WRAP Statement Regarding COVID-19

Posted on March 13, 2020 by Jonathan

With the spread of COVID-19, we must remember that our communities’ health is interconnected — it is critical to ensure adequate medical care and hygiene for every person, especially those who are unhoused. Many houseless people are immunocompromised or disabled due to the difficulties of living without shelter. Many are elders. We should resist any further stigmatization of those living in encampments or shelters and demand they are provided the resources to prevent infection and further spread of the virus. We demand that public officials work to ensure the health of both our unhoused and housed communities.

Moratorium on encampment sweeps, closures and vehicle tows. Encampment sweeps and closures shall be ended due to the necessity for sustained public health outreach and disease control as has been done in cities such as San Jose. Sweeps pose a serious health risk as they disrupt consistent access to services and ability for outreach and health workers to provide continuous care. These services are critical at this time. Shelters are not a solution for many people as they pose an increased risk of contracting illnesses due to close contact with others. Many will choose to stay on the streets where one can have more space, open air, and better ways to avoid contact spread of the virus. Forcing people to live in close quarters is not an acceptable solution.

Moratorium on evictions. Halt all eviction processes immediately and put a moratorium on evictions. Preserving existing housing is necessary as it allows self-quarantine and prevents more people from ending up on the street. It is also unsafe for many people, especially those who are elderly or immunocompromised, to appear in crowded courts in order to defend against their evictions.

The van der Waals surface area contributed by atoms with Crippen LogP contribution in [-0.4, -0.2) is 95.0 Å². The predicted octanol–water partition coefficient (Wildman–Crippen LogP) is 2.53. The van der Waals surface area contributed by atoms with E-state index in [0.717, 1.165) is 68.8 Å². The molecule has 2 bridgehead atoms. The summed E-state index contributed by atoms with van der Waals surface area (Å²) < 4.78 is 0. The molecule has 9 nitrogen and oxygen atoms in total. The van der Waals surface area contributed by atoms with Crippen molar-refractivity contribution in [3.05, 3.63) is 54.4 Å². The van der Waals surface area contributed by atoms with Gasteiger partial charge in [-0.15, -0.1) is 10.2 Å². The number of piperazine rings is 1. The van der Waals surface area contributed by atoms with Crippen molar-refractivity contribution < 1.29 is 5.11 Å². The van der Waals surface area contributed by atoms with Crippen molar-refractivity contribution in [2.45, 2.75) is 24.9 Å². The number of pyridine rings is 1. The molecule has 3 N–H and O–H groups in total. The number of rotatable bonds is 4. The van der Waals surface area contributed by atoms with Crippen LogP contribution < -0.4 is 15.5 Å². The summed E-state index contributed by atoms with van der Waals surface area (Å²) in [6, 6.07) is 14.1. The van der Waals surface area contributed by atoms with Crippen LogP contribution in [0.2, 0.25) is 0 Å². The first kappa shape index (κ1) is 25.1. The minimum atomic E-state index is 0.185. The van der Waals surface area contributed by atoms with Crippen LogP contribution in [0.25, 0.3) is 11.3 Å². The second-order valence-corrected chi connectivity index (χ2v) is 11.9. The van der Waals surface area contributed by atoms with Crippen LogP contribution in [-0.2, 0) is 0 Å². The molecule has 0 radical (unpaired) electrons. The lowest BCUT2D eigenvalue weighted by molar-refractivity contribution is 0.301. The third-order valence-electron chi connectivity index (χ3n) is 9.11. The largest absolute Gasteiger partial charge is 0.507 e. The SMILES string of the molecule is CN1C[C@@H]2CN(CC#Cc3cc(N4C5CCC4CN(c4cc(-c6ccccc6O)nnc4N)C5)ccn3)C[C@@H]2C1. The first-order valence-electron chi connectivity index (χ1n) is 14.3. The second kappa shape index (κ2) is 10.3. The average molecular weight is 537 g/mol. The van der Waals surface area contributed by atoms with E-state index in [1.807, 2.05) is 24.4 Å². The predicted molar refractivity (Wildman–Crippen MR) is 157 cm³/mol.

Moratorium on RV and vehicle tows. Vehicles house people which allow them to self-quarantine. No vehicles shall be towed due to unpaid parking violations or debt collection. 

Moratorium on arrests for crimes of poverty. Arrests shall be halted for loitering, camping, criminal trespassing, or other crimes of poverty.

Access to health and hygiene. Regularly maintained bathrooms or portable toilets and handwashing stations shall be placed in areas accessible to large unhoused populations and encampments. Hand sanitizer shall be distributed to unhoused people along with information about avoiding and preventing COVID-19. Medical care shall be provided on-location for those who are unable or unwilling to enter hospitals due to substance use or mental health concerns.

Access to safe spaces. Vacant city, state, and county-owned buildings and other public land shall be utilized immediately in order to provide access to public health workers, hygiene supplies, garbage pickup, bathrooms, food, water and other supplies necessary to slow/stop the spread.

Release incarcerated people. Incarceration greatly increases risk of spreading disease. People who are immunocompromised, elderly, held pre-trial, and those set to be released within 90 days shall be immediately released. Those set to be released after 90 days shall have their release date expedited. All youth shall be released from Juvenile hall. All calls shall be free within jails and proper hygiene and sanitation practices shall be ensured.

Housing accommodations. Housing accommodations shall be arranged immediately for anyone infected who does not have the ability to self-quarantine, as has been done in the Seattle area. Hotels or other contained living quarters shall be used for people to quarantine. This shall include safe parking programs for people who are vehicularly housed.

Shelters. Existing conditions and risk of illness are exacerbated by being forced into close contact with others, including shelters. Staff shall regularly sanitize and disinfect surfaces to prevent contamination. Additional space should be made between mats/beds. Individual accommodations shall be arranged immediately for anyone infected and anyone who is known to have been exposed to the virus. Those staying in shelters shall have access to harm reduction tools and shall not be denied service for any rule violations short of violence. Shelters shall be opened 24/7.

Consider this a wake-up call. Many of these services are necessary to maintain public health and should continue to be offered until every person has a stable home.

These demands are adapted from recommendations from health professionals, outreach workers, and both unhoused and housed advocates and organizers.


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